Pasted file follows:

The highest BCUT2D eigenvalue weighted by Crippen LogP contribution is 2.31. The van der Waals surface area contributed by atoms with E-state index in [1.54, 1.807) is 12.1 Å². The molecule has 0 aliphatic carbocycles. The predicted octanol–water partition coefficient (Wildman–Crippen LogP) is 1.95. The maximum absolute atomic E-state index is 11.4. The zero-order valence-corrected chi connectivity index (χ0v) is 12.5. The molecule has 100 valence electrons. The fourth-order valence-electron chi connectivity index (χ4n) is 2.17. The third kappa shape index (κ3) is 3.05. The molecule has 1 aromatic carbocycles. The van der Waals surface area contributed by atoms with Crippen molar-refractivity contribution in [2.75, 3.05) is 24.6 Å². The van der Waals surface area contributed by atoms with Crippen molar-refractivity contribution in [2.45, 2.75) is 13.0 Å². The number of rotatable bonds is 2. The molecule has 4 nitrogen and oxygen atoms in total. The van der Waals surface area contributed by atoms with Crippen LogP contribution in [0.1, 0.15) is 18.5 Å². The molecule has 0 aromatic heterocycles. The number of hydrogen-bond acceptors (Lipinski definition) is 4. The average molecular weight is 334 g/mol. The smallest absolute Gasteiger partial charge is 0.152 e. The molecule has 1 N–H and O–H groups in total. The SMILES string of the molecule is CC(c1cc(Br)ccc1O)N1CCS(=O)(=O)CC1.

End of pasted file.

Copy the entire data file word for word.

The highest BCUT2D eigenvalue weighted by Crippen LogP contribution is 2.31. The van der Waals surface area contributed by atoms with E-state index in [1.54, 1.807) is 12.1 Å². The molecule has 0 aliphatic carbocycles. The predicted octanol–water partition coefficient (Wildman–Crippen LogP) is 1.95. The maximum absolute atomic E-state index is 11.4. The zero-order valence-corrected chi connectivity index (χ0v) is 12.5. The molecule has 100 valence electrons. The fourth-order valence-electron chi connectivity index (χ4n) is 2.17. The third kappa shape index (κ3) is 3.05. The molecule has 1 aromatic carbocycles. The van der Waals surface area contributed by atoms with Crippen molar-refractivity contribution in [2.75, 3.05) is 24.6 Å². The van der Waals surface area contributed by atoms with Crippen molar-refractivity contribution in [2.45, 2.75) is 13.0 Å². The number of rotatable bonds is 2. The molecule has 4 nitrogen and oxygen atoms in total. The van der Waals surface area contributed by atoms with Crippen LogP contribution in [0.1, 0.15) is 18.5 Å². The molecule has 0 aromatic heterocycles. The number of hydrogen-bond acceptors (Lipinski definition) is 4. The average molecular weight is 334 g/mol. The smallest absolute Gasteiger partial charge is 0.152 e. The molecule has 1 N–H and O–H groups in total. The SMILES string of the molecule is CC(c1cc(Br)ccc1O)N1CCS(=O)(=O)CC1.